Great Tools Do Not Make Great Talents
Like many of you, I have been a “buy tools first, learn the tricks later” guy for long years. I always thought that the comfort of using a quality tool will motivate me to bring out the best in me. I always thought that using a quality tool will improve the results, right from the first step.
I bought a complete set of drawing tools and instruments (from charcoal to high-quality paint and drawing mount), so that when I really get into drawing, I will be able to challenge all areas of the art. I am still not Picasso. I have been procrastinating practicing serious things on the drums for two years, always telling myself that I am going to buy a new drum set anyway, and that when I have the right instrument, I will dive into serious playing. I still do not have the new set. That would you think, too, right?
THE TOOL IS THE REWARD, NOT THE CAUSE
Looking back, I realize that the comfort luxury gives did not motivate me, rather it filled me with complacence, and made ‘laziness hormone levels’ rise.
Following a natural path, when you pick up a new behavior or hobby, initially you have some basic tools for the trade, and try yourself. Then, if you feel competent in the area, you get active, and upgrade your inventory. Basically, you invest in what works. When you climb the ladder of expertise, you will probably build up an enviable repository of tools. And that repository will be loads better than the one that you would have had purchased at the beginning of your journey.
Two years had to pass until I realized that I can practice exactly the same things on my 20 year old basic drum set, that I would on a top-notch handmade rhythm prodigy. Even more, I found out about a few drum geniuses, who often play cheaper, less comfortable drums to improve their technique. Along those two years, I have jumped into quite a few hobbies and quite a few, uh-oh, “passions” quite a little heedlessly. Most of them did not ever take shape in any way.
5 ADVANTAGES OF FOLLOWING THE “WORK FIRST, REWARD LATER” ROUTE
- The tools that you collect along the journey will be more wisely selected. Experience grows wisdom, and through experience you will be able to select and buy the things that you really need. And, more importantly: only buy the things you really need.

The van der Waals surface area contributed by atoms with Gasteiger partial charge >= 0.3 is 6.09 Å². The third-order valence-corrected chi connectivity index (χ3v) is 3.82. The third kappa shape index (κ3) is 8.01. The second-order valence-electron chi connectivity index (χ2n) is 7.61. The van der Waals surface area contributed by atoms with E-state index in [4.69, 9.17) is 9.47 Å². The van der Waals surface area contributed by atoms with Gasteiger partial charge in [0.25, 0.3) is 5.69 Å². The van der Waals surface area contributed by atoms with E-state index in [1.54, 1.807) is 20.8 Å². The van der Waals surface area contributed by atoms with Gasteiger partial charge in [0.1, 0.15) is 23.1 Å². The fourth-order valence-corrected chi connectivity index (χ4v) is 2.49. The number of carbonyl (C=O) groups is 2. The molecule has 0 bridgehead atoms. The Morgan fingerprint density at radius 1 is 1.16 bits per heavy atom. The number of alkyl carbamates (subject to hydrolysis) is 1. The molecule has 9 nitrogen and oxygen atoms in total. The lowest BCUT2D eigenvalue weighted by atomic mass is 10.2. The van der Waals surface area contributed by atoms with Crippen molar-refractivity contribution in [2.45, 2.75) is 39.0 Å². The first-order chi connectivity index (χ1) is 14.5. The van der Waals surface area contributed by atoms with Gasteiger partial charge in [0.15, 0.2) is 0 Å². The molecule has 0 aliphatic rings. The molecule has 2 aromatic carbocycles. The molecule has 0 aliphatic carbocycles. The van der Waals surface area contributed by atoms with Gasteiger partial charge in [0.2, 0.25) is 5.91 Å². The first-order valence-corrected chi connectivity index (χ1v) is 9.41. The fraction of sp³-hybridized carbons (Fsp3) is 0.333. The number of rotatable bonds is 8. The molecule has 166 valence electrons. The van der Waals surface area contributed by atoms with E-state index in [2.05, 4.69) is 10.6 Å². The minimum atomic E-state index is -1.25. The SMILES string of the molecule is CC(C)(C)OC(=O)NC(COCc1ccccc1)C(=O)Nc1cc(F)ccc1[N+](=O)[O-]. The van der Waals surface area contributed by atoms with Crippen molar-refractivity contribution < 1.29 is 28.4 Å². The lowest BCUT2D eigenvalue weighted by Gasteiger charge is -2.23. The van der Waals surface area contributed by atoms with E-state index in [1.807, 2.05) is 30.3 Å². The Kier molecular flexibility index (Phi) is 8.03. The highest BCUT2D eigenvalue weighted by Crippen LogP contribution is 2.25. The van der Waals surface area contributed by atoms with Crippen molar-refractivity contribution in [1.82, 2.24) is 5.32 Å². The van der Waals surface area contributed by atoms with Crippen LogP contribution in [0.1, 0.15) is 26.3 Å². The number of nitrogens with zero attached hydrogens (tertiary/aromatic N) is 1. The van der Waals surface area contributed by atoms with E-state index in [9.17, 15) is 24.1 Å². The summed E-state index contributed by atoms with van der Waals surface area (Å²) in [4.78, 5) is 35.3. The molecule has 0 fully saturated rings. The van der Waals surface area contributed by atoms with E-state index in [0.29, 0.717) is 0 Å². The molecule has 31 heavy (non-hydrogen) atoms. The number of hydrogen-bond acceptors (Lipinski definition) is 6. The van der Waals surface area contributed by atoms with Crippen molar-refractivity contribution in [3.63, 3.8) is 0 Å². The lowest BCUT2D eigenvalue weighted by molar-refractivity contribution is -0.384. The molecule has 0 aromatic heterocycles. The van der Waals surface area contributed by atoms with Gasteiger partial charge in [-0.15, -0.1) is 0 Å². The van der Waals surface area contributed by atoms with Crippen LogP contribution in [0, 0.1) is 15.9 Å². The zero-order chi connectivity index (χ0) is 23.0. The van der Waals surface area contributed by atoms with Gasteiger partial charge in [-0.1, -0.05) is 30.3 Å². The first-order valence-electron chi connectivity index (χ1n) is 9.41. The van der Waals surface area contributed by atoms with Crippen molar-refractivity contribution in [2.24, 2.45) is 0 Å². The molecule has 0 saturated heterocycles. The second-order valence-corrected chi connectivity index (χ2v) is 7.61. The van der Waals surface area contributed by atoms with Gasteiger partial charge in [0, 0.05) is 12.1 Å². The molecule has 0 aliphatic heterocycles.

- Pleasure after work invokes different results. A reward always boosts complacency. But what does a reward tell you? “Relax! You have worked hard, you can lean back for a few hours, no worries!” Exactly! That is the ideal situation. If you switch the phases, you are most likely to give in to the temptation, and lean back before doing the hard work. The hard work, which would have taught you to really appreciate the reward.
- Your passion may decrease. New ideas come and go, we tend to jump into quite a few of them. Some of these ideas are solid bases of serious activities later. However, most of these are just stuff we have the cool guys do, or we' have seen on television. Passion is not constant, it rises and decreases. In most cases, it decreases, that is natural selection. You should not stack up on top tools until you are sure (and you cannot be sure after five minutes) what you are doing is what you want to do for a longer period of time.
- You save money. This is probably the most obvious step. Funding a hobby is not cheap fun. Until you are a little into it, and have practiced it for at least a few months, do not invest assets in it.
- You leave space for the other things. When you buy all the tools and accessories you need for your newly arisen hobby, you kind of commit to practicing it. This might sound contradictory to what I said before, however, when you only stick to something because you know you spent all your money on it, then it is no longer too much fun. I have grown into a living example—you can have fun with an old drum set too, and you can take your first steps following the footprints of Picasso with just a basic pencil.
WORK, STOP WAITING FOR A MIRACLE
Miracles do happen. A smile in the morning, a kind gesture, an unexpected little gift. These happen. But I had to find out that a MacBook will not fly to my desk just because I thought that running a website is easier and more fun from it than a PC. I have quite a decent computer, that is no longer luxury, rabbiting on the Mac was just an exception to actually get working. And that happens quite often. Remember: do not let the absence of tools cause the absence of talent. You are not the tools you have.
You should check out his article about leaving techniques behind [http://www.simplywilldo.com/just-do-something] and starting to focus on actually doing things!
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